Be in the Know of NaNoWriMo

National Novel Writing Month is a worldwide event, also known as NaNoWriMo. When anyone can try to write 50,000 words or a novel in the span of month of November. Panther Creek’s Creative Writing Club had made it school wide event by encouraging many of its club members to participate.

According to, NaNoWriMo was founded by Chris Baty in 1999 and started with only twenty-one participants. Now, it is a worldwide writeathon and has grown to over 500,000 participants. The goal of NaNoWriMo is for each participant to write 50,000 words in the thirty days of November to win; it is recommended by the NaNoWriMo official website to write about 1600 words a day to keep up with the goal. 

Even with the cramped schedule and homework, many Panther Creek students have decided to take up the challenge. 

“I’m doing NaNoWriMo again partially because it’s almost like a fun thing to do with everyone else doing it around me, but I also wanted the challenge,” Lucy Koger, a junior, states. “…I have a lot of trouble losing motivation toward the end, so this is kind of my attempt to really see a project through all the way.” 

Koger’s project is a high-fantasy story that features magic and dragons, and it is her first official NaNoWriMo she is participating in.

Additionally, Creative Writing Club president, senior Rachel Donnan says, “I feel like it’s a really great opportunity [to] challenge myself as a writer, especially someone who has trouble getting started; I think it’s a great way to push through writer’s block.” 

Donnan’s project is to write a short story every two days; it is her first official NaNoWriMo as well. 

However, not all of Panther Creek’s writers are first-timers.

NaNoWriMo veteran Nitya Budamagunta, a junior, has participated in NaNoWriMo and its summer branch, Camp NaNoWriMo, around five times in total. She has racked up some tips to help out newbies for the event. 

“Do not edit, just don’t look back at your work, don’t criticize anything,” Nitya Budamagunta warns. “Just keep writing or else you will regret it, and don’t stop.” 

Budamagunta’s project is entitled The Kingdom of Irdris, and is a high-fantasy novel with a medieval setting. 

Tess Janisch, also a junior and two-time NaNoWriMo participant, adds, “Keep on writing no matter how much you dislike your work, you just have to keep going and keep pushing through what you have to do.”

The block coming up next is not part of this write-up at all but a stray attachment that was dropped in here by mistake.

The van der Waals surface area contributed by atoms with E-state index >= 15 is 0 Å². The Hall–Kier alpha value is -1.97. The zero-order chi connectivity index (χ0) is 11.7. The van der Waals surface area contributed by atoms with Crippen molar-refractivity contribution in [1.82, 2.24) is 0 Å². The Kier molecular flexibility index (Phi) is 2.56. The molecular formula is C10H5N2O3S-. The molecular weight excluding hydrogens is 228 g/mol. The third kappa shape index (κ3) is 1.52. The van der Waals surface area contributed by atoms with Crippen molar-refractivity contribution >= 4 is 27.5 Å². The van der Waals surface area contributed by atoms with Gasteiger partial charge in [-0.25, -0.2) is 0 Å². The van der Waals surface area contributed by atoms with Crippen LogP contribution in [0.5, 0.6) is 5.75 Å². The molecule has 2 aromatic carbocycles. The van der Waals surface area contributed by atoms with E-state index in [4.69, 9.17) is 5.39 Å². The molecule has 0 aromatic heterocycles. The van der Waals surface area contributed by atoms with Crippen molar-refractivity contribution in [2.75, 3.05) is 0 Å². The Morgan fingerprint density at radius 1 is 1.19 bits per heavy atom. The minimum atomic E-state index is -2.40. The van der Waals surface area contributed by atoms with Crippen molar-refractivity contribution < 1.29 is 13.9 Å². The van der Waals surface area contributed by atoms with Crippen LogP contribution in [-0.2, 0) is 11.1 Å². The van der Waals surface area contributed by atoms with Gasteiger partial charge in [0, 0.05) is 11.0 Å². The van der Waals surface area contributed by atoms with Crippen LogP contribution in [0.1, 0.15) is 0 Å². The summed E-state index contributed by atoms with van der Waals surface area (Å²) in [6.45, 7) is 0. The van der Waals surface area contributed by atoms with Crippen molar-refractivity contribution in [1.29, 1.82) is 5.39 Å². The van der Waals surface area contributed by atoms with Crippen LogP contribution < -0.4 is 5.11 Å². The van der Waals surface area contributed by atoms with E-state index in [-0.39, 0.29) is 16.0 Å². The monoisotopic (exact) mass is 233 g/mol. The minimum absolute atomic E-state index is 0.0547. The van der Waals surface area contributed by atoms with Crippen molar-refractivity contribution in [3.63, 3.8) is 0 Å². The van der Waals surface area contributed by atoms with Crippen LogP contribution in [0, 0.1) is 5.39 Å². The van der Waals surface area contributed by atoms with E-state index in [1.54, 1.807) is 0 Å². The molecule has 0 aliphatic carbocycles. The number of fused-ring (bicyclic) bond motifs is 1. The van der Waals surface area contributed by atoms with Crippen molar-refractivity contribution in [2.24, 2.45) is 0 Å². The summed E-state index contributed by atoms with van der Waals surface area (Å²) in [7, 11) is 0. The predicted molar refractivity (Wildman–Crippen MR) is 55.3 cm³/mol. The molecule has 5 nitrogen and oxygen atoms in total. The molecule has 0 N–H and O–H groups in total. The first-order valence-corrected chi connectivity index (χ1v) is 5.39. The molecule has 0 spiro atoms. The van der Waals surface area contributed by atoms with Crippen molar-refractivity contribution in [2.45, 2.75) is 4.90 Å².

High school students, past and present, make up a small percentage of the world population partaking in the challenge. Participants range from amateur writers to well-known, published authors. According to, two of them include Rainbow Rowell, whose project was Fangirl, and Marissa Meyer, author of the The Lunar Chronicles series. Both are bestsellers in the YA genre. 

Younger authors are not excluded from this writeathon. NaNoWriMo has a separate branch called the Young Writers Program, and according to its website, it is meant for authors who are under thirteen. They are able to set their own word count in November and go at their own pace; the event also extends all year so the writer can make new goals. 

Though NaNoWriMo and its programs sounds quite grueling to the average person, there are a number of great rewards to be won. If a writer reaches their goal, they will receive a printable certificate and opportunities from sponsors such as the ability to self-publish and discounts for apps designed for authors. 

Now toward the end of November, Panther Creek students will continue to push through with their novels and work hard to reach the 50,000 word goal. After all, to win, one must keep writing, even when it’s the hardest thing in the world. 

Neil Gaiman, a New York Times bestselling author and screenwriter critically acclaimed for his dark yet humorous fantasy once said, “Finish what you’re writing. Whatever you have to do to finish it, finish it.”